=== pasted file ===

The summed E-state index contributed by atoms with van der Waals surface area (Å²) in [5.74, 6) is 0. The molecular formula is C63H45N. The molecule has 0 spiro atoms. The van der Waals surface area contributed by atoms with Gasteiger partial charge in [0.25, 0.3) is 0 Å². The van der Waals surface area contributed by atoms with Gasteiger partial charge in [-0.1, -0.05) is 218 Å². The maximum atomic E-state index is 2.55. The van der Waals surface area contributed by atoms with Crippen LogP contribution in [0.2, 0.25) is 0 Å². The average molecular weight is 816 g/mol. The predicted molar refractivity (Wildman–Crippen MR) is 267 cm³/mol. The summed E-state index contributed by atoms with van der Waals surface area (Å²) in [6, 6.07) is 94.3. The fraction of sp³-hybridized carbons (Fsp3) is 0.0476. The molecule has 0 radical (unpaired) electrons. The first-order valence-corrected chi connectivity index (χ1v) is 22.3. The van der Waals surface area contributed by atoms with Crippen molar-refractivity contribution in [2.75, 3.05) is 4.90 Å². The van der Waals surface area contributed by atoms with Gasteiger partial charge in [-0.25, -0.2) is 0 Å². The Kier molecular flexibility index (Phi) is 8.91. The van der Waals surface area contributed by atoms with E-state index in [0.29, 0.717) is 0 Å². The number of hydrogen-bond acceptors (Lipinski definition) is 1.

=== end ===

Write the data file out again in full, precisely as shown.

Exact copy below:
The summed E-state index contributed by atoms with van der Waals surface area (Å²) in [5.74, 6) is 0. The molecular formula is C63H45N. The molecule has 0 spiro atoms. The van der Waals surface area contributed by atoms with Gasteiger partial charge in [0.25, 0.3) is 0 Å². The van der Waals surface area contributed by atoms with Gasteiger partial charge in [-0.1, -0.05) is 218 Å². The maximum atomic E-state index is 2.55. The van der Waals surface area contributed by atoms with Crippen LogP contribution in [0.2, 0.25) is 0 Å². The average molecular weight is 816 g/mol. The predicted molar refractivity (Wildman–Crippen MR) is 267 cm³/mol. The summed E-state index contributed by atoms with van der Waals surface area (Å²) in [6, 6.07) is 94.3. The fraction of sp³-hybridized carbons (Fsp3) is 0.0476. The molecule has 0 radical (unpaired) electrons. The first-order valence-corrected chi connectivity index (χ1v) is 22.3. The van der Waals surface area contributed by atoms with Crippen molar-refractivity contribution in [2.75, 3.05) is 4.90 Å². The van der Waals surface area contributed by atoms with Gasteiger partial charge in [-0.25, -0.2) is 0 Å². The Kier molecular flexibility index (Phi) is 8.91. The van der Waals surface area contributed by atoms with E-state index in [0.29, 0.717) is 0 Å². The number of hydrogen-bond acceptors (Lipinski definition) is 1.